First Prize: MangoBunnies, Indiana University-Purdue University Indianapolis, DePauw University

  • Malisa Vongskul and Ashley Myers

  • A mobile and Web message alert system to inform users of unsafe areas for women.

Second Prize: Extraplaid, Utah State University

  • Josh Light, Susanna Beck, Yiding Han and Cal Coopmans

  • A social-networking application called Aidventure to connect entrepreneurs with investors in the micro-banking industry.

Third Prize: Team Blob, South Dakota School of Mines and Technology

  • Jaelle Scheuerman, Lori Rebenitsch and Robyn Krage

  • A multitouch design tool to help teachers create interactive presentations.

Game Design

The Game Design competition is a chance for students to create their own video game and at the same time help change the global community. Students are asked to create a new game that has been developed either using Microsoft XNA Game Studio 3.0 or later, Microsoft Visual Studio, or Microsoft Silverlight technologies.

Grand Prize: University of North Carolina, Central Piedmont Community College

  • Will Isenhour, Nic Colley, Jonathan Mead and Danny Helms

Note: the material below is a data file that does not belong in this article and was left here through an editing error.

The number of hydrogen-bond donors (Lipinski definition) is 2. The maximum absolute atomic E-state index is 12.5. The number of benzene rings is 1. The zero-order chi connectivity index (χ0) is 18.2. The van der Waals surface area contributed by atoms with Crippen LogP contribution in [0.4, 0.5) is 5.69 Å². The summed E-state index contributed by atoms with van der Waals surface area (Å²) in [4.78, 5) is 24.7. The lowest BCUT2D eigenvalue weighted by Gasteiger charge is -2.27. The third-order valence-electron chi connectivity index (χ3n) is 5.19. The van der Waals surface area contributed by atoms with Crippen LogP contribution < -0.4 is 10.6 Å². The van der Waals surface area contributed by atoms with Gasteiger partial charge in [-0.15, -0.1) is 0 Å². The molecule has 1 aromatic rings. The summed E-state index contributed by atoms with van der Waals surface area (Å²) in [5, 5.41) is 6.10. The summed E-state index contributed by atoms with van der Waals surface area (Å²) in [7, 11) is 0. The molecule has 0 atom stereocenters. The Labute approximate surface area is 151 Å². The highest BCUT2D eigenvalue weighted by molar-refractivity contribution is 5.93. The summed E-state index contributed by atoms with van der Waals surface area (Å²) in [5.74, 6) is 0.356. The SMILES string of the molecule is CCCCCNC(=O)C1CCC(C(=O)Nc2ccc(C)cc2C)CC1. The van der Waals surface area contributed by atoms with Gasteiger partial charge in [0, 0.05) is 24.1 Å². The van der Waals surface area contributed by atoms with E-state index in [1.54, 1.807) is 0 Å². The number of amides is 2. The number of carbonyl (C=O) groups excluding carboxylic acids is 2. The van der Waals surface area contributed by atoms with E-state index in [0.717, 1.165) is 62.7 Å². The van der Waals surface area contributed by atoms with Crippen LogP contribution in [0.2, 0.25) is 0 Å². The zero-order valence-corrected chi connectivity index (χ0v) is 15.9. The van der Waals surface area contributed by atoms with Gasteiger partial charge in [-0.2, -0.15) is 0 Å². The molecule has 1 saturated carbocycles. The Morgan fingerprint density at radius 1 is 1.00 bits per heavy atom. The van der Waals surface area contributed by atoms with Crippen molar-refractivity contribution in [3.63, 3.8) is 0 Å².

• An educational video game called Sixth that involves a series of quest challenges related to ending poverty around the world.

First Prize: Coffee Powered Altruism, Yale University

  • Henry Corrigan Gibbs and Christopher Riederer

  • A strategy game called Alterra that tasks participants with tackling development issues of a country or region.

Second Prize: Ifrit Salsa, University of Houston

  • Alaa Gharandoq, Jesus Hernandez, Daniel Biediger and Arifur Sabeth

  • A video game called RoboRecycler that promotes a cleaner environment by collecting, sorting and recycling different items.

Third Prize: LeveL13, University of Houston

  • Paul Diaz, Reggie Tye, Syung You and Yu Chao Chen